Ice Cream's Ephemeral Cousin
Semifreddo, a Dessert That's Rich Yet Light
Wednesday, July 30, 2008; Page F01
Last summer, after my old ice cream machine conked out at an inopportune moment, I did what any resourceful Italian would do: I made a semifreddo instead.
I have not missed my ice cream machine since.
A semifreddo is a frozen spoon dessert, something akin to ice cream, only different. When I was a child, the name, indeed the entire concept, of this dessert, which translates as "half-cold" or "half-frozen," confounded me to no end. How, I wondered, could something be only half-frozen? When I encountered it in Italy on a restaurant menu or in a gelateria and asked about it, I was told by grown-ups that it was "like ice cream." But if it was like ice cream, why wasn't it called ice cream? Was it only half as good as ice cream? I was suspicious and stayed away.
A trip to Sicily, which is famous for its frozen confections, changed my mind a few years later. There, I came upon a semifreddo called the gianduiotto, named after my favorite Italian oblong-shaped chocolates. This one, however, was a lot bigger: about the size of a harmonica rather than a bite-size nugget. The outside was a splintery shell of dark chocolate. Its velvety chocolate-hazelnut interior, studded with bits of toasted nuts, was softer, lighter and airier than ice cream. I fell in love.
I've since learned that semifreddo is kind of a catchall term that refers to a range of frozen mousses that, like ice cream, are often (but not always) custard-based. Traditional semifreddi also contain enhancements such as crushed cookies, chopped nuts and/or liqueur: ingredients that don't actually freeze; hence the name.
Unlike ice cream, a semifreddo requires no churning in a machine. Instead, air is incorporated by gently folding the custard together with whipped cream or egg whites or both. The result, after it has been frozen and spends a few minutes at room temperature, is at once light and satisfyingly rich. It is less substantial than ice cream, more ephemeral. It melts more quickly on the tongue, a little like cotton candy or a snowflake.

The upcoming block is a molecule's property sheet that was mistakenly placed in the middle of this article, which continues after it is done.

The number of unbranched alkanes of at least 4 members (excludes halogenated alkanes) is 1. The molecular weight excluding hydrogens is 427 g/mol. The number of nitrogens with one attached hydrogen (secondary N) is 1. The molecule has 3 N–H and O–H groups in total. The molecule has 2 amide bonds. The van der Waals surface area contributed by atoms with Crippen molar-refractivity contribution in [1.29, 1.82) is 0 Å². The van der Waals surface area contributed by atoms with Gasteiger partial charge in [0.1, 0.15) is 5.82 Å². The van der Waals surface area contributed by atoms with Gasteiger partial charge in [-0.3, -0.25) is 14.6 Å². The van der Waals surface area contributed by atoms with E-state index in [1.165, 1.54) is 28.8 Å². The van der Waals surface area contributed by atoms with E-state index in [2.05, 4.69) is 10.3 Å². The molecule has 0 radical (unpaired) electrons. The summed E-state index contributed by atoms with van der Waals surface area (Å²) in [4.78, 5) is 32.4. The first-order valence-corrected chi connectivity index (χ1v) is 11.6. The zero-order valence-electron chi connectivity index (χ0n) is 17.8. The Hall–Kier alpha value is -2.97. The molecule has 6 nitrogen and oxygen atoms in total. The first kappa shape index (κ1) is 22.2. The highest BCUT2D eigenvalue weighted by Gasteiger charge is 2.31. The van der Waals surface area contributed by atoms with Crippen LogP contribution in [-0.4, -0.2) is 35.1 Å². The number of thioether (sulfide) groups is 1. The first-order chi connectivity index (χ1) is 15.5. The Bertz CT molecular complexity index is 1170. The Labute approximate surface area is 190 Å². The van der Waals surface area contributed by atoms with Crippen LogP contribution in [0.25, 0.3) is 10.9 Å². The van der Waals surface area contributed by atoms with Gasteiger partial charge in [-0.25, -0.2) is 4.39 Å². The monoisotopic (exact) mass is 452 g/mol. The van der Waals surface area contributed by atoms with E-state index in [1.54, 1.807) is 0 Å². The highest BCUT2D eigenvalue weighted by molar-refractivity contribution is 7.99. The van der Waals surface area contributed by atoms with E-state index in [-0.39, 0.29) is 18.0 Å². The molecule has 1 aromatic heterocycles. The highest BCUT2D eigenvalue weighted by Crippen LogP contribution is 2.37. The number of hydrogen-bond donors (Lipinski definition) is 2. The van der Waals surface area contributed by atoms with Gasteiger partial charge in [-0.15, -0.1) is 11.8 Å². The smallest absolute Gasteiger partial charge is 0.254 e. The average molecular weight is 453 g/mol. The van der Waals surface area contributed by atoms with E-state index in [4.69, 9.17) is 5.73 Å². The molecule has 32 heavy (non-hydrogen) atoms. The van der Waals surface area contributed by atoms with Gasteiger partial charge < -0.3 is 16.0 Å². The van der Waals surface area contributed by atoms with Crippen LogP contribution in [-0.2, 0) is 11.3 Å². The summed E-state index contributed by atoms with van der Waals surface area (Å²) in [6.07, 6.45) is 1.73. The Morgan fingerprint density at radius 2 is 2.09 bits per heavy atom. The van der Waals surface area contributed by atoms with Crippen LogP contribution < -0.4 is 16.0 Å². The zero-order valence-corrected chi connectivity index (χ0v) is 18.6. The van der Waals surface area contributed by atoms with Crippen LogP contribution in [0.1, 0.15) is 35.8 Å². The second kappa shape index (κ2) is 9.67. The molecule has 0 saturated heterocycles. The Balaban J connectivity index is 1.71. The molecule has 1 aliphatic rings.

A semifreddo has plenty of other assets to recommend it. I especially like its shape-shifting qualities: You can freeze it in a ring mold, a loaf pan or just about any other decorative vessel, and in shallow bowls or goblets. You can add a cookie crumb base and turn it into a frozen cake, to be decorated with piped whipped-cream rosettes or sliced fresh fruit. You can stuff it into brioches or cream puffs. In short, you can make it as simple or as fancy as you please.
Because a semifreddo must be made in advance so it can chill down and firm up, it's a great dessert to serve to guests: No scrambling around at the last minute. You need only give it about five minutes to defrost slightly before unmolding it and dishing it out.
And, as with ice cream, the flavor possibilities are endless. I usually let the seasons be my guide: fresh berries in summer; chestnut puree, pumpkin or maple syrup for fall; chocolate and hazelnut or citrus in winter; mascarpone in spring. Keep it smooth and simple, or fold in crushed meringues or biscotti, chopped toasted nuts, grated chocolate; minced dried fruit creates a lovely studded effect.
Each of the three accompanying recipes is a good way to get to know semifreddi: a little different from one another yet all simple to make, with excellent results. The apricot version is from my forthcoming cookbook, "Big Night In" (Chronicle Books, 2008). It relies on a classic egg custard for a base, with pureed dried apricots and whipped cream folded in.
The strawberry-yogurt semifreddo is a recent creation that uses two of my favorite ingredients, fresh strawberries and Greek-style yogurt. To ensure a creamy finish, use thick, whole-milk yogurt rather than the more watery low-fat or nonfat products.
The wine-spiked Italian egg custard known as zabaglione forms the base of my semifreddo made with vin santo (an Italian dessert wine) and crushed amaretti. These crumbly, almond-flavored cookies can either be folded into the custard or, as I prefer, sprinkled over the dessert.
Alexandria cookbook author Domenica Marchetti last wrote for Food about quick soups.